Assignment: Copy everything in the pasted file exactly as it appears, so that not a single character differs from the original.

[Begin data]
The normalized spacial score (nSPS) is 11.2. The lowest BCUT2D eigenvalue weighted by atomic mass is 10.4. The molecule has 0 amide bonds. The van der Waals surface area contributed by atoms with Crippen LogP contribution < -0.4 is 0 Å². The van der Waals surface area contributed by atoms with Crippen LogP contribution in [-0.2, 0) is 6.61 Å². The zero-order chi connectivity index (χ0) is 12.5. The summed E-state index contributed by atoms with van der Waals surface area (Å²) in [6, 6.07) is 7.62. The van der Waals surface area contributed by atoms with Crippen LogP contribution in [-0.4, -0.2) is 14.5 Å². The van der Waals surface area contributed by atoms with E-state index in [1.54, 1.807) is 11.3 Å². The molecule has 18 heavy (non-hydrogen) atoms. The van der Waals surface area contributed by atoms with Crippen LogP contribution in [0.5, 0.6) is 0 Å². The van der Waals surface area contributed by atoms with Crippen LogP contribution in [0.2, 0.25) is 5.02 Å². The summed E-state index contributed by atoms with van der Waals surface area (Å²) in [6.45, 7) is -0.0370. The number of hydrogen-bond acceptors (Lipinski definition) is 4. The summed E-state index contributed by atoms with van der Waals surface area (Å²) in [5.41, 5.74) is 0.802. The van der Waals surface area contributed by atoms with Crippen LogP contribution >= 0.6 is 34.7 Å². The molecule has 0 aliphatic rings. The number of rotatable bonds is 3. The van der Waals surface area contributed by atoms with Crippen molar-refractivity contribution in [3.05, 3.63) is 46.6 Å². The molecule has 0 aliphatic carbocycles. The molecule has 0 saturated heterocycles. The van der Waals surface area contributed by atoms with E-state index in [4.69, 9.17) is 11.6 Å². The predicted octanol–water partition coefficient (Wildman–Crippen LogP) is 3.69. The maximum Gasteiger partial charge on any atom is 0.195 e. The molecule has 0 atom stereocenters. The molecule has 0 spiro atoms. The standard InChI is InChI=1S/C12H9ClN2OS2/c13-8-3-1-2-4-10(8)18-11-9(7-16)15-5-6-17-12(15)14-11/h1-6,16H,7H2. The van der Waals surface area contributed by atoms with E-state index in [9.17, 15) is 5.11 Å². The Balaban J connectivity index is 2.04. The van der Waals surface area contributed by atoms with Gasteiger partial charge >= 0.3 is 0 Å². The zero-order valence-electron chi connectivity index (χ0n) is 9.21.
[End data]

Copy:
The normalized spacial score (nSPS) is 11.2. The lowest BCUT2D eigenvalue weighted by atomic mass is 10.4. The molecule has 0 amide bonds. The van der Waals surface area contributed by atoms with Crippen LogP contribution < -0.4 is 0 Å². The van der Waals surface area contributed by atoms with Crippen LogP contribution in [-0.2, 0) is 6.61 Å². The zero-order chi connectivity index (χ0) is 12.5. The summed E-state index contributed by atoms with van der Waals surface area (Å²) in [6, 6.07) is 7.62. The van der Waals surface area contributed by atoms with Crippen LogP contribution in [-0.4, -0.2) is 14.5 Å². The van der Waals surface area contributed by atoms with E-state index in [1.54, 1.807) is 11.3 Å². The molecule has 18 heavy (non-hydrogen) atoms. The van der Waals surface area contributed by atoms with Crippen LogP contribution in [0.5, 0.6) is 0 Å². The van der Waals surface area contributed by atoms with Crippen LogP contribution in [0.2, 0.25) is 5.02 Å². The summed E-state index contributed by atoms with van der Waals surface area (Å²) in [6.45, 7) is -0.0370. The number of hydrogen-bond acceptors (Lipinski definition) is 4. The summed E-state index contributed by atoms with van der Waals surface area (Å²) in [5.41, 5.74) is 0.802. The van der Waals surface area contributed by atoms with Crippen LogP contribution >= 0.6 is 34.7 Å². The molecule has 0 aliphatic rings. The number of rotatable bonds is 3. The van der Waals surface area contributed by atoms with Crippen molar-refractivity contribution in [3.05, 3.63) is 46.6 Å². The molecule has 0 aliphatic carbocycles. The molecule has 0 saturated heterocycles. The van der Waals surface area contributed by atoms with E-state index in [4.69, 9.17) is 11.6 Å². The predicted octanol–water partition coefficient (Wildman–Crippen LogP) is 3.69. The maximum Gasteiger partial charge on any atom is 0.195 e. The molecule has 0 atom stereocenters. The molecule has 0 spiro atoms. The standard InChI is InChI=1S/C12H9ClN2OS2/c13-8-3-1-2-4-10(8)18-11-9(7-16)15-5-6-17-12(15)14-11/h1-6,16H,7H2. The van der Waals surface area contributed by atoms with E-state index in [9.17, 15) is 5.11 Å². The Balaban J connectivity index is 2.04. The van der Waals surface area contributed by atoms with Gasteiger partial charge >= 0.3 is 0 Å². The zero-order valence-electron chi connectivity index (χ0n) is 9.21.